• Knowledge generation – LWSC in 2020/2021 engaged two consultants to generate knowledge to assist in making informed decisions. The first consultant assisted LWSC to conduct an Institutional Gender Audit to assess readiness to mainstream which became a baseline for future reference during periodic reviews. The second baseline was the Gender and Social Vulnerability Assessment which was conducted in the three CWIS target areas whose findings informed project implementation.
• Revision and integration of gender aspect in all Standard Operating Procedures (SOPs) – Policies, Processes and Procedures coupled with job descriptions and key performance
indicators. Currently progress is 70% complete. LWSC recognizes that effective SIGM required a strong foundation that is anchored in the strong accountability systems that will place an obligation on every employee to mainstream social and gender issues at their level of operation. The 2023 to 2027 LWSC Strategic Plan will focus on operationalizing these systems to realize the benefits of SIGM both at organizational and community levels through improved service delivery and customized interventions.
LWSC also embarked on activities that complemented the capacity building, some of which are highlighted below:
• Introduction of flexible payment mechanisms for clients owing high bills and subsidies for construction of sanitation facilities.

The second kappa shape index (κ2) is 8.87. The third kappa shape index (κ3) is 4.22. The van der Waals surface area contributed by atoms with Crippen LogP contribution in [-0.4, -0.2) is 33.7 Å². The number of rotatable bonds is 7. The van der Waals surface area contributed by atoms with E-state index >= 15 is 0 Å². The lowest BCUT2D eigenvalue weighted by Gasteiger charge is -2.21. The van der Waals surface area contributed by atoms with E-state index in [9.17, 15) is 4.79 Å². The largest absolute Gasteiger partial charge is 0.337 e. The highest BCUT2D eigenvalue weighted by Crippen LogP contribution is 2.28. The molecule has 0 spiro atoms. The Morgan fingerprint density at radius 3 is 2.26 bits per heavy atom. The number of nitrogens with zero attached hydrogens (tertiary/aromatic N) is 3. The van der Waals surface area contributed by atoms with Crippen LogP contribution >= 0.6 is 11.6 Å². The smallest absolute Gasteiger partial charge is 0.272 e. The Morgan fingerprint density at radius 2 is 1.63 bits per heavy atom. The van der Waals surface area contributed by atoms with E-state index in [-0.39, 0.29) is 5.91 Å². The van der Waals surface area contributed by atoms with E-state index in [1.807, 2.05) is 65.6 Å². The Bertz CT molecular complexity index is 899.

• Promotion of variety sanitation facility designs to promote customer choice especially for households with persons with disabilities and the aged.
• Conducted community engagement and awareness meetings with various customer segments to get insight into what their unique needs were besides passing on critical information to them.
• A call centre was established to enable speedy customer feedback and resolution of customer complaints.
LWSC has picked up several lessons through this process.
• Sanitation service provision goes beyond the provision of infrastructure through construction of sewerage networks and on-site sanitation facilities. What LWSC has come to confirm is that focusing on the entire sanitation chain and ensuring that the SIGM strategy is employed at every level is critical to not only increasing uptake on one hand but sustainability of these services beyond project life.
• Gender and power still play a major role in accessing improved sanitation services. For example, whoever has the power, determines the pace, resources and type of toilet to be constructed. Therefore women, girls and other vulnerable households continue to lag behind in accessing these services due to lack of income and land tenure.
• Gender stereotypes continue to pose a barrier to sanitation service access and provision, inhibiting participation of women in the WASH sector.
About the Author
Beatrice Chiwala Chibwe is a Gender Coordinator at LWSC in Zambia. Her main responsibilities are to develop and enhance systems for effective gender mainstreaming. She has a Master’s Degree in Social Work and Human Rights from Gothenburg University in Sweden and a Bachelor’s Degree in Social Work from the University of Zambia.
About the institution / organisation
Lusaka Water Supply and Sanitation Company (LWSC) is a Quasi Government Limited Company formed in 1988 under a Company act and started operating in 1990. The shareholders are the Local Authorities in Lusaka and satellite districts. The mandate for LWSC is to supply water and sanitation services to Lusaka Province.